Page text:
It’s great news that both Pfizer and Moderna have vaccines nearing approval by the Food and Drug Administration, and it seems like new ones are in the headlines every day. In fact, early information put the vaccines’ efficacy rates at or near 95 percent, which is phenomenal. To put it in perspective, according to Emily Oster, a professor who provides data-based guidance for parents, “95% is a very high protection rate. Flu vaccines are rarely above 60%. Measles vaccines—a gold standard—are 93 to 97% effective.”
But parents may be surprised to learn it won’t necessarily change the current situation with schools very much—at least not until well into next year. There are a lot of details that still need to be figured out when it comes to the manufacturing, availability, and distribution of the COVID-19 vaccine. Here’s what parents need to know.
Kids aren’t at the top of the vaccine list
Seniors as well as healthcare and other frontline workers are likely to be at the top of the list for the vaccine when it’s ready, but it’s not clear whether teachers and school staff will be, too—or when the rest of the population will be, for that matter. There are over 40 million Americans over 65 and 17 million healthcare workers, which would be a great start, but not exactly the majority.
Also, clinical trials have only recently begun on children, and those aren’t expected to reach completion until at least the middle of 2021, maybe longer. According to Dr. Walter Orenstein, a professor of infectious diseases at Emory University School of Medicine and a former director of the immunization program at the CDC, “This Pfizer vaccine, they have started to test it in kids as young as 12. I think other vaccine manufacturers will start soon as well. Assuming this vaccine works in children, I suspect it will be ready in six months or so. Not this school year—I would be shocked just because it takes a while to ramp it up and you always roll out a vaccine slowly.”
Still, it’s easy to assume that if school districts are able to inoculate at least a large swath of its employees, schools would be able to return to normal, in-person learning, but the reality is not that simple.
The community plays a large role
That’s because it’s not just about getting some people like teachers vaccinated, it’s about reducing community transmission rates overall. Vaccinating seniors, healthcare workers, and perhaps even school employees would be a step in the right direction, but it’s not until the overall community transmission rate decreases significantly that mitigation efforts such as mask-wearing and social distancing can begin to go away. According to NPR, The American Federation of Teachers doesn’t consider in-person school to be safe unless fewer than 5% of coronavirus tests in the local area are positive.
Other factors can delay distribution
Regardless of who falls where on the vaccine priority list, it will take some time to distribute this vaccine to the general public. First of all, there are potential storage challenges (Pfizer’s requires storage in freezing cold temperatures of -70 centigrade, for example, which isn’t available in many healthcare settings). Furthermore, people can’t gather in large groups to get vaccinated while the pandemic is still going on—and getting folks immunized one-by-one at doctor appointments takes time. There’s also a chance that immunity will require at least two doses, which will take yet more time. When you put all of this together, it’s clear we have a ways to go before we reach transmission levels low enough to return to pre-pandemic normal.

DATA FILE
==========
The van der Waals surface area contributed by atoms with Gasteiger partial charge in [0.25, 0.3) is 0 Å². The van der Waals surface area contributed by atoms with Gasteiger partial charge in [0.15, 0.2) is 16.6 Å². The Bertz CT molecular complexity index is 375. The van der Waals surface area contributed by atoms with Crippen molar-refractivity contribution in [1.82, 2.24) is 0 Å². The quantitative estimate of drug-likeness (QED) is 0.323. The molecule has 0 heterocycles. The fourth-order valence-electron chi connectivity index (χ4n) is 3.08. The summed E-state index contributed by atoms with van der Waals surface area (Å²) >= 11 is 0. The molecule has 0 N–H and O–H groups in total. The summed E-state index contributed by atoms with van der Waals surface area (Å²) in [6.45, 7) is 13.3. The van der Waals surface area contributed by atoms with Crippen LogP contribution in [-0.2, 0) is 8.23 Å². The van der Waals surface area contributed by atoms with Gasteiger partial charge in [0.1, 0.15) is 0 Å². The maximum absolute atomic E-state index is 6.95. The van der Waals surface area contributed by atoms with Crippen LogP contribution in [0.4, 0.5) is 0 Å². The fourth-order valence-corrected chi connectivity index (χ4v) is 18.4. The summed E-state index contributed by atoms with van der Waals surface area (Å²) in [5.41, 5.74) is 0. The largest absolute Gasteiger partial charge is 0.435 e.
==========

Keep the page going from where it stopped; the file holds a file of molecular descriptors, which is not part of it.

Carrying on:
Having a vaccine doesn’t “cure” all the problems
It’s easy to forget that even the 95 percent efficacy rate that Pfizer touts leaves room for some people to become ill. Plus, there’s a segment of the community that can’t ever get vaccinated, for medical reasons. Finally, there is likely to be a portion of the population that’s wary of getting a vaccine that was developed so quickly, despite all the evidence that it’s been safely developed and tested. Getting widespread uptake of the vaccine will be the only way to ensure widespread immunity. As Orenstein points out, “Vaccines don’t save lives; vaccinations save lives. A vaccine that remains in the vial is zero percent effective.” These factors will leave us with a portion of the population that still needs the protection offered by mitigation efforts like mask wearing and social distancing.
That means, as the vaccine rolls out, parents and kids might be surprised that school doesn’t go back to “normal” as quickly as they might have thought. As Cherise Rohr-Allegrini, an epidemiologist serving on San Antonio’s COVID Response Coalition and the CEO of the San Antonio AIDS Foundation, explained in an interview, we may end up with a middle-of-the-road scenario where kids go back to in-person school, but it’s still not like they remember it from March. “If the goal is to have as many children in school as possible, we might have to relax on the physical distancing requirements for a classroom, but we keep the mask requirements,” she says.
The good news is Pfizer and Moderna have already filed an application for emergency authorization use with the FDA, and the agency’s approval and/or recommendations are likely to be available as early as mid-December (you can see details on the status of all vaccines currently being in progress here). Once that happens, the scientific community—and the rest of us—will have a much clearer understanding of how quickly (or not so quickly) this is all going to go, and what it will mean for schools.
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